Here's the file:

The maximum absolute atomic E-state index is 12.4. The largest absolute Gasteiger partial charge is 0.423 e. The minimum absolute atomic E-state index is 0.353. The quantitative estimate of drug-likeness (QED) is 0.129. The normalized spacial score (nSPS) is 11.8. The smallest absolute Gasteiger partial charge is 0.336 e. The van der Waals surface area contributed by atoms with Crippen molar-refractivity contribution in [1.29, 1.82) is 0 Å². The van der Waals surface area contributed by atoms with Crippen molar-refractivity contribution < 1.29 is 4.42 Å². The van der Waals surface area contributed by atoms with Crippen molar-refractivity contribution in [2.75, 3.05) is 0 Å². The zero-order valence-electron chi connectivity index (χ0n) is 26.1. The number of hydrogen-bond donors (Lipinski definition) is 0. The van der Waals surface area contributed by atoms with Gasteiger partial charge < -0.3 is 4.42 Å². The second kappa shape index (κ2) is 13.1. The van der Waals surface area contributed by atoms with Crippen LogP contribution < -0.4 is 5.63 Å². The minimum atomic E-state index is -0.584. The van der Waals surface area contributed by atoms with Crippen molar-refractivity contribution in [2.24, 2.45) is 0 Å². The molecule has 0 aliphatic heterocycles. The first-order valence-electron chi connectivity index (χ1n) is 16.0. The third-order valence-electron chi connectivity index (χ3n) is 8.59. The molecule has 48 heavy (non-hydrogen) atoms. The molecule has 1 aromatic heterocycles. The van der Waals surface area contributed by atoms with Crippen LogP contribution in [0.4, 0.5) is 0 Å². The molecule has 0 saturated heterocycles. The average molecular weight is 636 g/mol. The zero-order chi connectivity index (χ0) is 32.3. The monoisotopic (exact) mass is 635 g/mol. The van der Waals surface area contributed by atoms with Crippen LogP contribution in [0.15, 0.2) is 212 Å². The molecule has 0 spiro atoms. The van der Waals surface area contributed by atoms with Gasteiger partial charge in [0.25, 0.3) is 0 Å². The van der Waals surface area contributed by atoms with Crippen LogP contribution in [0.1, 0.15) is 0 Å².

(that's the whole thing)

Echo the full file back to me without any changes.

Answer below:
The maximum absolute atomic E-state index is 12.4. The largest absolute Gasteiger partial charge is 0.423 e. The minimum absolute atomic E-state index is 0.353. The quantitative estimate of drug-likeness (QED) is 0.129. The normalized spacial score (nSPS) is 11.8. The smallest absolute Gasteiger partial charge is 0.336 e. The van der Waals surface area contributed by atoms with Crippen molar-refractivity contribution in [1.29, 1.82) is 0 Å². The van der Waals surface area contributed by atoms with Crippen molar-refractivity contribution < 1.29 is 4.42 Å². The van der Waals surface area contributed by atoms with Crippen molar-refractivity contribution in [2.75, 3.05) is 0 Å². The zero-order valence-electron chi connectivity index (χ0n) is 26.1. The number of hydrogen-bond donors (Lipinski definition) is 0. The van der Waals surface area contributed by atoms with Gasteiger partial charge < -0.3 is 4.42 Å². The second kappa shape index (κ2) is 13.1. The van der Waals surface area contributed by atoms with Crippen LogP contribution < -0.4 is 5.63 Å². The minimum atomic E-state index is -0.584. The van der Waals surface area contributed by atoms with Crippen molar-refractivity contribution in [2.24, 2.45) is 0 Å². The molecule has 0 aliphatic heterocycles. The first-order valence-electron chi connectivity index (χ1n) is 16.0. The third-order valence-electron chi connectivity index (χ3n) is 8.59. The molecule has 48 heavy (non-hydrogen) atoms. The molecule has 1 aromatic heterocycles. The van der Waals surface area contributed by atoms with Crippen LogP contribution in [0.4, 0.5) is 0 Å². The molecule has 0 saturated heterocycles. The average molecular weight is 636 g/mol. The zero-order chi connectivity index (χ0) is 32.3. The monoisotopic (exact) mass is 635 g/mol. The van der Waals surface area contributed by atoms with Crippen LogP contribution in [0.15, 0.2) is 212 Å². The molecule has 0 spiro atoms. The van der Waals surface area contributed by atoms with Gasteiger partial charge in [0.25, 0.3) is 0 Å². The van der Waals surface area contributed by atoms with Crippen LogP contribution in [0.1, 0.15) is 0 Å².